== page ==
Alerts   |   India

In India, police shoot dead journalist covering protest

Family members mourn the death of an Indian journalist who was shot dead by police while covering a protest in Manipur on Sunday. (AFP)

New York, December 24, 2012--Indian authorities must immediately investigate the death of a cameraman who was fatally shot by police on Sunday while covering protests against the sexual assault of women. The Associated Press identified the journalist as Dwijamani Singh, a reporter for the news division of the satellite-distributed Prime News channel that covers northeast India. Other reports have provided different spellings of Singh's name.

December 24, 2012 11:09 AM ET


Letters   |   India

Indian government should repeal sedition law

Dear Prime Minister Singh: The Committee to Protect Journalists is deeply concerned by Indian authorities' continued abuse of a colonial-era sedition law to stifle freedom of expression. CPJ calls on your government to begin taking action toward repealing the law, section 124A in the Indian penal code, which Indian lawmakers have deemed punitive and outdated.

Alerts   |   India

Indian police arrest reporter who exposed assault

New York, November 9, 2012--An Indian television journalist who documented a large-scale attack on young women and reported the episode to police in Karnataka state has been charged with participating in the assault, according to news reports. The Committee to Protect Journalists considers the arrest to be retaliatory and calls on authorities to drop the criminal charges and release the reporter immediately.

November 9, 2012 3:35 PM ET


Alerts   |   India

Indian daily attacked for the fourth time in six months

New York, September 17, 2012--The Committee to Protect Journalists condemns Wednesday's attack on two media workers outside the offices of local daily The Arunachal Times in India and calls on police in Arunachal Pradesh state to increase security for the paper, which has been attacked three other times since March.

Alerts   |   India

Indian cartoonist jailed for images criticizing government

Aseem Trivedi shouts slogans as he is escorted by police outside court. (Reuters)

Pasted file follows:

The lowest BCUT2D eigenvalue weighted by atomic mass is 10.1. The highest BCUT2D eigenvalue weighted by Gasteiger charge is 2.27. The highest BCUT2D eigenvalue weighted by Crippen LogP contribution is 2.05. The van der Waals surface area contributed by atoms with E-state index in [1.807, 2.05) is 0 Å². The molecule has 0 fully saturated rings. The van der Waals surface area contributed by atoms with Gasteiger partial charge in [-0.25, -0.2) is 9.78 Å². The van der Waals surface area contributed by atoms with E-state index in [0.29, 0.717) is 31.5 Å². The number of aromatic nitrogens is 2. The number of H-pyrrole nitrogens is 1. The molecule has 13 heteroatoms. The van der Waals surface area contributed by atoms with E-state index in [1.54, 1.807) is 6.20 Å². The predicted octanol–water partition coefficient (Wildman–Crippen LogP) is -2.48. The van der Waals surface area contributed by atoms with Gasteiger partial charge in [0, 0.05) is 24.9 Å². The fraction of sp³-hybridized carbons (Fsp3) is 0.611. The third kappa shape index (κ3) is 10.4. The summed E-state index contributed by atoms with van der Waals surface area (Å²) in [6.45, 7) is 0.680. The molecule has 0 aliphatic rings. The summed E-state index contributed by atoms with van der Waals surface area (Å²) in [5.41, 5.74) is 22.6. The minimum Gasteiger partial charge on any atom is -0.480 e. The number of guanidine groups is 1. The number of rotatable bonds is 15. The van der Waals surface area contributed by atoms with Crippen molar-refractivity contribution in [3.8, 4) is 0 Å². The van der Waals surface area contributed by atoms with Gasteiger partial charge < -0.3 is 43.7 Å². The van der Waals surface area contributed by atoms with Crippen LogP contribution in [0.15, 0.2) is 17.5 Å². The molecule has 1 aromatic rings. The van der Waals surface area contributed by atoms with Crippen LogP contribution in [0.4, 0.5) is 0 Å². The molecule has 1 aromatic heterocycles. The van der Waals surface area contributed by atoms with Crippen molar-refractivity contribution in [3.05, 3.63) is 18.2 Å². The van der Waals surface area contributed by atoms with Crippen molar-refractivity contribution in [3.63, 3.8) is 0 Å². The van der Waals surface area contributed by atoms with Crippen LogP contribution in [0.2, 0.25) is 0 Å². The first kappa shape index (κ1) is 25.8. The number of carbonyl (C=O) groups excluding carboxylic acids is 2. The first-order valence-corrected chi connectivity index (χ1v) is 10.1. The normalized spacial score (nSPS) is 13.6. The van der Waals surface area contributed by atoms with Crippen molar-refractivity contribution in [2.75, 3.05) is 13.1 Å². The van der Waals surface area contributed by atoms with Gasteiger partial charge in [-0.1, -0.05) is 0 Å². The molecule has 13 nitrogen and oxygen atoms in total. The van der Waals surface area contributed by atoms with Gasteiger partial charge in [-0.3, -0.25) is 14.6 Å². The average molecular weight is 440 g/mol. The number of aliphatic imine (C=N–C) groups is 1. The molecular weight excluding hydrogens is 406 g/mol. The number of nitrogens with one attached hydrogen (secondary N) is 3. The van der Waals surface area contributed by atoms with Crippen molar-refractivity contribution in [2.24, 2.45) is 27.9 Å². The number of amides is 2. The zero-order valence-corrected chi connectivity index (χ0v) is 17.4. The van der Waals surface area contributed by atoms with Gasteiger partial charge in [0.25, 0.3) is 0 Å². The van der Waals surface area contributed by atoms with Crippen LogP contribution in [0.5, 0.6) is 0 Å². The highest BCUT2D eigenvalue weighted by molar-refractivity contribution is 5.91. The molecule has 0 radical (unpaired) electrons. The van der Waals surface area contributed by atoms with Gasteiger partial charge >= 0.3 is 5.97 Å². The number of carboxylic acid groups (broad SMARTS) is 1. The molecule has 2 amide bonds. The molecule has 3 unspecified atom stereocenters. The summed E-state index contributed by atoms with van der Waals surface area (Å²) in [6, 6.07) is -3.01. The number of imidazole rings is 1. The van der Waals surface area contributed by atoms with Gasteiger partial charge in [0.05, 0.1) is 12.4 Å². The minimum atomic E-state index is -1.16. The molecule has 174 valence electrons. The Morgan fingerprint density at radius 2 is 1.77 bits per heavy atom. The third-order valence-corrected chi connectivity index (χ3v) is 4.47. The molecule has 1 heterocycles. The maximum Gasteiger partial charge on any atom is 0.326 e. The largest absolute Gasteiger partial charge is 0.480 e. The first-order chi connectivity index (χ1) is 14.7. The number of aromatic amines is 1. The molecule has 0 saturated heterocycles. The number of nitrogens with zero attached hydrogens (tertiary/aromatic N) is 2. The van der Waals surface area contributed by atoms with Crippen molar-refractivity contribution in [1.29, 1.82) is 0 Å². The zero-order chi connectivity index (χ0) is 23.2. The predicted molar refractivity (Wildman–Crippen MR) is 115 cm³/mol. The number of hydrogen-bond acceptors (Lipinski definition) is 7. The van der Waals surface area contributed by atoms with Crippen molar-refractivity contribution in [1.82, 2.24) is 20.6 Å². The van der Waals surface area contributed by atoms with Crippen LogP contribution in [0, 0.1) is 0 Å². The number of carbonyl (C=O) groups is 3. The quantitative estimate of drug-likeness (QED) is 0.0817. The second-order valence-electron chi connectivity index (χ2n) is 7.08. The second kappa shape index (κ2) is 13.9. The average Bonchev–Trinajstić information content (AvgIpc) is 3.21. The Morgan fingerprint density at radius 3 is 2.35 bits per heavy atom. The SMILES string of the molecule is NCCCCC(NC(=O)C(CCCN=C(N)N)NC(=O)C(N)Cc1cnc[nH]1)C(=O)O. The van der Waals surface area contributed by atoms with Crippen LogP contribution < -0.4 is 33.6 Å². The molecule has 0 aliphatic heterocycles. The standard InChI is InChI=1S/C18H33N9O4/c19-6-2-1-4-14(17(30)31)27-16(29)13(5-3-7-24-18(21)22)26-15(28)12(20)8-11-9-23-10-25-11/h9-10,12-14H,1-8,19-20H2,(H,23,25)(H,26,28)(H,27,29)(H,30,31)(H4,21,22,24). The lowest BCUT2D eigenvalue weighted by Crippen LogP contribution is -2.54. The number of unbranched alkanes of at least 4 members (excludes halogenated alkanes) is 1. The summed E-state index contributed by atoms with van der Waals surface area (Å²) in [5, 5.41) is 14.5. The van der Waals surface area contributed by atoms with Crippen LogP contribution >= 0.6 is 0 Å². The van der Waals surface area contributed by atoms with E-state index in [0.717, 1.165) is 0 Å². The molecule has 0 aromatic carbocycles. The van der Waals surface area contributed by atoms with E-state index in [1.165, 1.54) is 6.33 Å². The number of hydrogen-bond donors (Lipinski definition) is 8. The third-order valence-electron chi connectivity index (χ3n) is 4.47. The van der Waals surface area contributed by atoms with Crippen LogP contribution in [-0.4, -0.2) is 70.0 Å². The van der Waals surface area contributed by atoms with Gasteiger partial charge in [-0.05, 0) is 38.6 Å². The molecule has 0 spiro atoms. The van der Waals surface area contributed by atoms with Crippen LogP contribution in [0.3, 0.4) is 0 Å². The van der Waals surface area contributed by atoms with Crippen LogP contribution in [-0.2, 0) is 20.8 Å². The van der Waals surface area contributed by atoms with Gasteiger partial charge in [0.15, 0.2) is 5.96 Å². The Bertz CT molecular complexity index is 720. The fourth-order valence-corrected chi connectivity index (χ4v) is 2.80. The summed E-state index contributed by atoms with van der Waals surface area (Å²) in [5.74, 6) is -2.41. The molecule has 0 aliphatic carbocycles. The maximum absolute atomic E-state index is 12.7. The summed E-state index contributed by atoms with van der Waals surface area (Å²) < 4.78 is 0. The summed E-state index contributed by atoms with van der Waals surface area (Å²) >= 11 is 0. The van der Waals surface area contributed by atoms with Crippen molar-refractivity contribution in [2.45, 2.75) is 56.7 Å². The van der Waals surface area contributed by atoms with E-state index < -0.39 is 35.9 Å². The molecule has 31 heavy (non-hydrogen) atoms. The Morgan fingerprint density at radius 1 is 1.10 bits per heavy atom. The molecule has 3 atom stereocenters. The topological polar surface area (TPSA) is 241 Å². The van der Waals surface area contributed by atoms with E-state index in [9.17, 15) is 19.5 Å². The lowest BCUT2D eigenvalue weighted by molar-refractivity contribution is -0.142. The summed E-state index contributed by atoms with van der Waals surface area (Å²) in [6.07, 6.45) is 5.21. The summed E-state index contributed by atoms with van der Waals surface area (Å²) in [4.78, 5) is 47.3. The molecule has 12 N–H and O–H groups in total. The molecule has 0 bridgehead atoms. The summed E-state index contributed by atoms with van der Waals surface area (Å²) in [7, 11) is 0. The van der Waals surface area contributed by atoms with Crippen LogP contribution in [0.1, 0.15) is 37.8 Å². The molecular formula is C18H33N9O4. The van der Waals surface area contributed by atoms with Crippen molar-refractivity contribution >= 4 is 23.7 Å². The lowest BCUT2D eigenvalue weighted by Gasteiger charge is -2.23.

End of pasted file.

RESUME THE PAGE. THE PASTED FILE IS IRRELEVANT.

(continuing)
New York, September 10, 2012--Indian authorities should immediately drop all of the charges against cartoonist Aseem Trivedi and release him from detention, the Committee to Protect Journalists said today.

Police in Maharashtra state arrested Trivedi, a 25-year-old freelancer from India's central Uttar Pradesh state, on Saturday, according to news reports. The cartoonist faces charges of sedition, violating Internet security laws, and insulting national honor for publishing cartoons mocking national symbols and criticizing corruption on his website, Cartoons Against Corruption, news reports said.

Alerts   |   India

Militants attack Indian journalist's house in Manipur

New York, August 14, 2012--Indian authorities should immediately investigate a grenade attack that targeted a prominent local journalist on Saturday, the Committee to Protect Journalists said today. No one was injured in the attack, which came in the wake of death threats made by local insurgents against editors, according to news reports.

Alerts   |   India

Indian newspaper editor shot, in critical condition

New York, July 16, 2012--Authorities must immediately investigate Sunday's attack on Tongam Rina, a journalist for a local Indian daily, and ensure the perpetrators are brought to justice, the Committee to Protect Journalists said today. Rina was in critical condition today in a local hospital, according to news reports.